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  • Title: Coriolanus (Folio 1, 1623)

  • Copyright Internet Shakespeare Editions. This text may be freely used for educational, non-proift purposes; for all other uses contact the Coordinating Editor.
    Author: William Shakespeare
    Not Peer Reviewed

    Coriolanus (Folio 1, 1623)

    Enter the two Tribunes, Sicinius, and Brutus,
    with the Edile.
    Sicin. Bid them all home, he's gone: & wee'l no further,
    The Nobility are vexed, whom we see haue sided
    2505In his behalfe.
    Brut. Now we haue shewne our power,
    Let vs seeme humbler after it is done,
    Then when it was a dooing.
    Sicin. Bid them home: say their great enemy is gone,
    2510And they, stand in their ancient strength.
    Brut. Dismisse them home. Here comes his Mother.
    Enter Volumnia, Virgilia, and Menenius.
    Sicin. Let's not meet her.
    Brut Why?
    2515Sicin. They say she's mad.
    Brut. They haue tane note of vs: keepe on your way.
    Volum. Oh y'are well met:
    Th'hoorded plague a'th' Gods requit your loue.
    Menen. Peace, peace, be not so loud.
    2520Volum. If that I could for weeping, you should heare,
    Nay, and you shall heare some. Will you be gone?
    Virg. You shall stay too: I would I had the power
    To say so to my Husband.
    Sicin. Are you mankinde?
    2525Volum. I foole, is that a shame. Note but this Foole,
    Was not a man my Father? Had'st thou Foxship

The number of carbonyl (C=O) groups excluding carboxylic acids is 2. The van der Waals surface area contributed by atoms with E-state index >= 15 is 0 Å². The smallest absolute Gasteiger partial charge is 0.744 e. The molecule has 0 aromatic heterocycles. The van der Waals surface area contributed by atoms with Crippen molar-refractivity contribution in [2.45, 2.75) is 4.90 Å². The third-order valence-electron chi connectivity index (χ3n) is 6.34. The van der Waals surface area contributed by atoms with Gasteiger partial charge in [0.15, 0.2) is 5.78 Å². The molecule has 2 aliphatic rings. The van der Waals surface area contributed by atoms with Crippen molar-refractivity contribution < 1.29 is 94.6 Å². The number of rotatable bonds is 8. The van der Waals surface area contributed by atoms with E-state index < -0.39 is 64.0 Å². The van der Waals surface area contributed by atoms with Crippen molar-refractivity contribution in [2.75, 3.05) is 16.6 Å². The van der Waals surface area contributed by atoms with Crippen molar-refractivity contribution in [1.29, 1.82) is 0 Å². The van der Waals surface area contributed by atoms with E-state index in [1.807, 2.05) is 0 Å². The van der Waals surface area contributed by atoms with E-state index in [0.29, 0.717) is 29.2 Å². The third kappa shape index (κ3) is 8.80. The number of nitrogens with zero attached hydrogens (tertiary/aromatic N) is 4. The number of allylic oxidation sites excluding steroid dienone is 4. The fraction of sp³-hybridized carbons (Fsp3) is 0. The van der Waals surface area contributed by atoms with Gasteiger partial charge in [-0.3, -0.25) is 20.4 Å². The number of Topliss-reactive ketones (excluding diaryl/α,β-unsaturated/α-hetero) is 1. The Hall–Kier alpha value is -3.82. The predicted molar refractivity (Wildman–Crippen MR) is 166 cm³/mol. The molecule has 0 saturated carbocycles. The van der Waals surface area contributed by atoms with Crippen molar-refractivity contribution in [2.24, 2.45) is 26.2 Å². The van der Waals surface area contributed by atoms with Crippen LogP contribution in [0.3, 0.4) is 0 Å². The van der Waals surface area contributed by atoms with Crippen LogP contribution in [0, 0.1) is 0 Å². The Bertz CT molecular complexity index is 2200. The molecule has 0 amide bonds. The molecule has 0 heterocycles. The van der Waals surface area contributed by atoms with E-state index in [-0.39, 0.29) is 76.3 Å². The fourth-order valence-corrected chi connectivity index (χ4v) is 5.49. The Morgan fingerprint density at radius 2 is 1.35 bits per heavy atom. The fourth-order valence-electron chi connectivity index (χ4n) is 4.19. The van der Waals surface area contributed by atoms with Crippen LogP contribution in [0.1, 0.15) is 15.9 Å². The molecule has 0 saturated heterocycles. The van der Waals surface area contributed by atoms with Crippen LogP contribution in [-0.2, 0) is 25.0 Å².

To banish him that strooke more blowes for Rome
    Then thou hast spoken words.
    Sicin. Oh blessed Heauens!
    2530Volum. Moe Noble blowes, then euer yu wise words.
    And for Romes good, Ile tell thee what: yet goe:
    Nay but thou shalt stay too: I would my Sonne
    Were in Arabia, and thy Tribe before him,
    His good Sword in his hand.
    2535Sicin. What then?
    Virg. What then? Hee'ld make an end of thy posterity
    Volum. Bastards, and all.
    Good man, the Wounds that he does beare for Rome!
    Menen. Come, come, peace.
    2540Sicin. I would he had continued to his Country
    As he began, and not vnknit himselfe
    The Noble knot he made.
    Bru. I would he had.
    Volum. I would he had? Twas you incenst the rable.
    2545Cats, that can iudge as fitly of his worth,
    As I can of those Mysteries which heauen
    Will not haue earth to know.
    Brut. Pray let's go.
    Volum. Now pray sir get you gone.
    2550You haue done a braue deede: Ere you go, heare this:
    As farre as doth the Capitoll exceede
    The meanest house in Rome; so farre my Sonne
    The Tragedie of Coriolanus. 21
    This Ladies Husband heere; this (do you see)
    Whom you haue banish'd, does exceed you all.
    2555Bru. Well, well, wee'l leaue you.
    Sicin. Why stay we to be baited
    With one that wants her Wits. Exit Tribunes.
    Volum. Take my Prayers with you.
    I would the Gods had nothing else to do,
    2560But to confirme my Cursses. Could I meete 'em
    But once a day, it would vnclogge my heart
    Of what lyes heauy too't.
    Mene. You haue told them home,
    And by my troth you haue cause: you'l Sup with me.
    2565Volum. Angers my Meate: I suppe vpon my selfe,
    And so shall sterue with Feeding: Come, let's go,
    Leaue this faint-puling, and lament as I do,
    In Anger, Iuno-like: Come, come, come. Exeunt
    Mene. Fie, fie, fie. Exit.